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Vintage Bentley reborn after being unearthed in London house

Published 04 September 2015

The remains of a 1928 Bentley 4½ litre have been pieced back together after they were unearthed in a house in the middle of London. Parts of the car, which features Victor Broom Drophead coachwork, were strewn throughout the owner’s house.

Now, the car has been fully rebuilt by Bentley specialist William Medcalf. Medcalf explains, ‘About a year ago, a very nice lady called and said her father has passed away and that he had a couple of old cars in his house, one of which was a Bentley.’

William headed to the house near Kew Gardens and as soon as he arrived he began to spot bits of the car spread throughout the house.

‘I walked into the house and sure enough on the bare entrance hall floorboards was a Bentley cylinder block. I saw a clutch on the stairs, then the conrods – there were literally bits everywhere and throughout the three-storey house,’ Medcalf said.

Finding The Chassis

The Bentley, one of only eight built in this specification and the only known survivor, had been bought back in 1962 by Stuart Wallace who was on the lookout for something a little different. The Bentley had cost him less than half the price of a Mini, but one thing Stuart had not banked on was the cost of running the car – it’s 4½ engine made it expensive to run and as a student, the Bentley was laid up.

Rather than simply being put into the garage, the Bentley was taken apart and the parts scattered throughout the house with every item being photographed and logged with some parts being stored in jars of oil.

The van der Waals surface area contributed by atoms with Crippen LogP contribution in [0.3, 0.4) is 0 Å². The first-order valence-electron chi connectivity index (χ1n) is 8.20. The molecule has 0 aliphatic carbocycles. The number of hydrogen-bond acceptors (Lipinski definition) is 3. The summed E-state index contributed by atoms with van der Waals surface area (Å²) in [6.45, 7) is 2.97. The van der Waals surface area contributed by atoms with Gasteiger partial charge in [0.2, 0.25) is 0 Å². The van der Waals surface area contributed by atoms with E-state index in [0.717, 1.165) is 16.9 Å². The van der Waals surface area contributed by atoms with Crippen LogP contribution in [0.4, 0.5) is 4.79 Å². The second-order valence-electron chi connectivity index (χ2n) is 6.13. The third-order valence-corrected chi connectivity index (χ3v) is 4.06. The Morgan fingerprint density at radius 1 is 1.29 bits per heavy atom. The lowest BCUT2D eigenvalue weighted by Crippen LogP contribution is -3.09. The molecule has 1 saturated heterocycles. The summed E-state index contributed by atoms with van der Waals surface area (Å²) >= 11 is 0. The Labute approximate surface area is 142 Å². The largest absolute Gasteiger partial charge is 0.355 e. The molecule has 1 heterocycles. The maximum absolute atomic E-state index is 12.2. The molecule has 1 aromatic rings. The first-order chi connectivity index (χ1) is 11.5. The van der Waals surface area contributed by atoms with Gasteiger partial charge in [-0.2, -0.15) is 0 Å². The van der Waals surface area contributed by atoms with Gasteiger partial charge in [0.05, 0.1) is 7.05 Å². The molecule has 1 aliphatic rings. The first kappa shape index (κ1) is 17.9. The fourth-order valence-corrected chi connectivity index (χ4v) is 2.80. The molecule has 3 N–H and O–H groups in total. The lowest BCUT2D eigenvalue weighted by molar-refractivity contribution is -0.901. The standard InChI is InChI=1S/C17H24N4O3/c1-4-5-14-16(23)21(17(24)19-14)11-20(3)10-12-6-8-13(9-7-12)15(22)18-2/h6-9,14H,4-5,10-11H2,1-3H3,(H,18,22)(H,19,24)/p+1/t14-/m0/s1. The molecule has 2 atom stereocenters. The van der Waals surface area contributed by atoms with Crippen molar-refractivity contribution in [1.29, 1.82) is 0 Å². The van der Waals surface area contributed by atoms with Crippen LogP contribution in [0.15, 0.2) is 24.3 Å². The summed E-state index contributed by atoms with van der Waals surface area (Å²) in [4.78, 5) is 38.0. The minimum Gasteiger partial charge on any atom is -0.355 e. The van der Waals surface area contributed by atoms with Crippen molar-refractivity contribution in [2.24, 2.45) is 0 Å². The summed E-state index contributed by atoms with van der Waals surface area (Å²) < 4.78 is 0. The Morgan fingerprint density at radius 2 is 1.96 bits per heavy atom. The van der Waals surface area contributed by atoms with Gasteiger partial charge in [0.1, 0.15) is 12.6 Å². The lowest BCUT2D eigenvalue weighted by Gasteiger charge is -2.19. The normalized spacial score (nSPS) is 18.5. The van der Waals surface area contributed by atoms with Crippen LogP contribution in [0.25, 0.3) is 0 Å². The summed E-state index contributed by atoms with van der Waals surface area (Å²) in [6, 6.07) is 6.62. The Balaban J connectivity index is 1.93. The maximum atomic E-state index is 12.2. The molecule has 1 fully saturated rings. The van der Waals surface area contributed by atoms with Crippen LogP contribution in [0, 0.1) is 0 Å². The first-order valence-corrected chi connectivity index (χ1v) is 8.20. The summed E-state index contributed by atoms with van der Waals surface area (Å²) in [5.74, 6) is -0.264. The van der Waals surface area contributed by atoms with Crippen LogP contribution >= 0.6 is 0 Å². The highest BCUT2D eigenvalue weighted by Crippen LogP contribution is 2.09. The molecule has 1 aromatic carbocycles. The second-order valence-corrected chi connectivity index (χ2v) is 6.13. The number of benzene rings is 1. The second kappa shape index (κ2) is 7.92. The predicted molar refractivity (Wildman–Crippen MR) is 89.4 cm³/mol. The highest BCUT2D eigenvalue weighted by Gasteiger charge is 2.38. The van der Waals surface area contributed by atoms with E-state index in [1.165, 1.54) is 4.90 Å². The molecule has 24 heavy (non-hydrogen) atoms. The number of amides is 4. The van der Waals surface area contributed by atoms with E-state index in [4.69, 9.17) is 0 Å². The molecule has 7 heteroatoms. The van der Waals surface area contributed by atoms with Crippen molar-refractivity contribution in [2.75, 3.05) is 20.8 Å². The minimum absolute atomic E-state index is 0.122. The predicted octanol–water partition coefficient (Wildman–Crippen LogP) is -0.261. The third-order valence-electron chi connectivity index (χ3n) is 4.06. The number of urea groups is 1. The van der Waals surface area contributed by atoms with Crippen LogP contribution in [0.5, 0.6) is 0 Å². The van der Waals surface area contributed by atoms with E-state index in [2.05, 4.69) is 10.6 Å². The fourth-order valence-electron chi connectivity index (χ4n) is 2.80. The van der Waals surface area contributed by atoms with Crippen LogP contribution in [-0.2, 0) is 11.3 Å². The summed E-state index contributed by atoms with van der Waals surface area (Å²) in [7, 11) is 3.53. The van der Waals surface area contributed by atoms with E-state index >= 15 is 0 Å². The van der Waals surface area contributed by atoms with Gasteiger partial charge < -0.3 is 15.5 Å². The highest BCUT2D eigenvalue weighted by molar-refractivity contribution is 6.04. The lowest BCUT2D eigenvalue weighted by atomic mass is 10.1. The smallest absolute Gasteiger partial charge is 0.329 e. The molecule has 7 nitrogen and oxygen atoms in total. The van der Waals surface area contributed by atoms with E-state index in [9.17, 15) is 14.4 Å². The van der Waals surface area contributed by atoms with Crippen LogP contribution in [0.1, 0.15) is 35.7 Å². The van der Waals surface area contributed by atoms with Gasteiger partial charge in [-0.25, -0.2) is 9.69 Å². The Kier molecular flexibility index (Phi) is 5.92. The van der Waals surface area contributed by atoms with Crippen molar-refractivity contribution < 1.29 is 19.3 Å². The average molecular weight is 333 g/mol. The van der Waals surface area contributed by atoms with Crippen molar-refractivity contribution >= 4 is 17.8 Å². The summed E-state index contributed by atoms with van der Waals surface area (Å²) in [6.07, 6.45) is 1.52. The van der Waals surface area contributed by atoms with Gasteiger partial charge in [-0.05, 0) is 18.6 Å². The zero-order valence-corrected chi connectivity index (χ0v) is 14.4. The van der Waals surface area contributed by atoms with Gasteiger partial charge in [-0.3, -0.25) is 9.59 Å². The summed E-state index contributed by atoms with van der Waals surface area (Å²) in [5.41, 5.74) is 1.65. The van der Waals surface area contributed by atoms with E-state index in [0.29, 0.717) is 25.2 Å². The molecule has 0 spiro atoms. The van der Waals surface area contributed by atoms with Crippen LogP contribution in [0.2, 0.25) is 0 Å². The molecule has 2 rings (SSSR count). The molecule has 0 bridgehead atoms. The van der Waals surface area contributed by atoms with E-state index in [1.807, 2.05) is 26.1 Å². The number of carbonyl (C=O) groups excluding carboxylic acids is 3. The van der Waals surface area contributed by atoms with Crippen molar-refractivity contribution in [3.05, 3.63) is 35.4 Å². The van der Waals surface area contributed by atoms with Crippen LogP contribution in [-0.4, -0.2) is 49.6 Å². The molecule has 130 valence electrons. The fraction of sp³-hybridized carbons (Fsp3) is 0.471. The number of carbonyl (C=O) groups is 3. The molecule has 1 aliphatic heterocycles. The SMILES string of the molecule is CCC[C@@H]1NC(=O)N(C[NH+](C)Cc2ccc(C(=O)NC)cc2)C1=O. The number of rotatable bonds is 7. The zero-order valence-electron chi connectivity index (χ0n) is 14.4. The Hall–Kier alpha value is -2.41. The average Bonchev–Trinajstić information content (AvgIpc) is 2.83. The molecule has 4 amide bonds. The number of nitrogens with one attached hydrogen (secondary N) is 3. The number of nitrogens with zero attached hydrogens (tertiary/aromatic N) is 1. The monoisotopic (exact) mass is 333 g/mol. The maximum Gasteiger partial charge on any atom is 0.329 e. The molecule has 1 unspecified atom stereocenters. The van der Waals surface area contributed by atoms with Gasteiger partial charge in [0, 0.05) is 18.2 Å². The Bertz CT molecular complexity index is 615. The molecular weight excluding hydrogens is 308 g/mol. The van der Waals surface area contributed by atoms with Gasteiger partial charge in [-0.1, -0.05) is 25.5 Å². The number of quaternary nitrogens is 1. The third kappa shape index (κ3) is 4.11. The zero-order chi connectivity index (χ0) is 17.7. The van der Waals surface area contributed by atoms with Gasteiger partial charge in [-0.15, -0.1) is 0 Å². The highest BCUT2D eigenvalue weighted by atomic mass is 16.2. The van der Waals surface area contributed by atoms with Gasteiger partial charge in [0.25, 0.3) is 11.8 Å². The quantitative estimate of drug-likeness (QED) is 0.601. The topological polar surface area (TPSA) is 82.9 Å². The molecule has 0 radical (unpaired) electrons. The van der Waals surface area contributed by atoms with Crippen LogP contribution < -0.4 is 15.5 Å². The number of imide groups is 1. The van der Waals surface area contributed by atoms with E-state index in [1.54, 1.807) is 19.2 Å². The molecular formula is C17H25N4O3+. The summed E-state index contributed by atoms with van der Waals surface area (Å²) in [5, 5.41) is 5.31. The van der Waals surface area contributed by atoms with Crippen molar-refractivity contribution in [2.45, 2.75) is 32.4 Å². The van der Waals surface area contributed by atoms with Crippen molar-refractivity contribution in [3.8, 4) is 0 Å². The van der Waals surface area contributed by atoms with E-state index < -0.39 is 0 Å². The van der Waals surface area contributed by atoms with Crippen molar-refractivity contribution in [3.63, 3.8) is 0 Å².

As William and the team from the Medcalf Collection continued to explore the house, they found headlights under the bed, while the dashboard and radiator were hidden in the spare room.

William and the team had found enough to components to complete a rolling chassis – an incredible find, but sadly, it seemed, the bodywork had been lost to time.

Stuart’s daughter then informed William that her father had a garage. On the roof was the bodywork, stored in broad daylight for all to see. In the undergrowth that surrounded said garage lurked a tarpaulin – a tarpaulin that covered a large metal chest containing more missing pieces of the puzzle.

With all the parts gathered together the obvious step would have been to restore it, but William chose to take a different approach. 'It can only be original once,' he adds. 'Our plan was to keep it as preserved as possible. During its reassembly, the team added several new sections of wood to ensure the car was solid, but that was the extent the new materials – the rest is all original.'

Despite its 87 years, the Bentley still has its original lead seals in place, and is on its original wire wheels and original tires, though the inner tubes have been replaced. Incredibly, not a single nut and bolt, anywhere on the car, has been replaced either. The mileage on the speedo reads 39,000 miles, which William believes to be correct.

The Medcalf Collection’s painstaking efforts to maintain the car’s originality make this Bentley truly unique – a genuine one-off, the likes of which may never be found again.

For more information on The Medcalf Collection, visit www.themedcalfcollection.com. 

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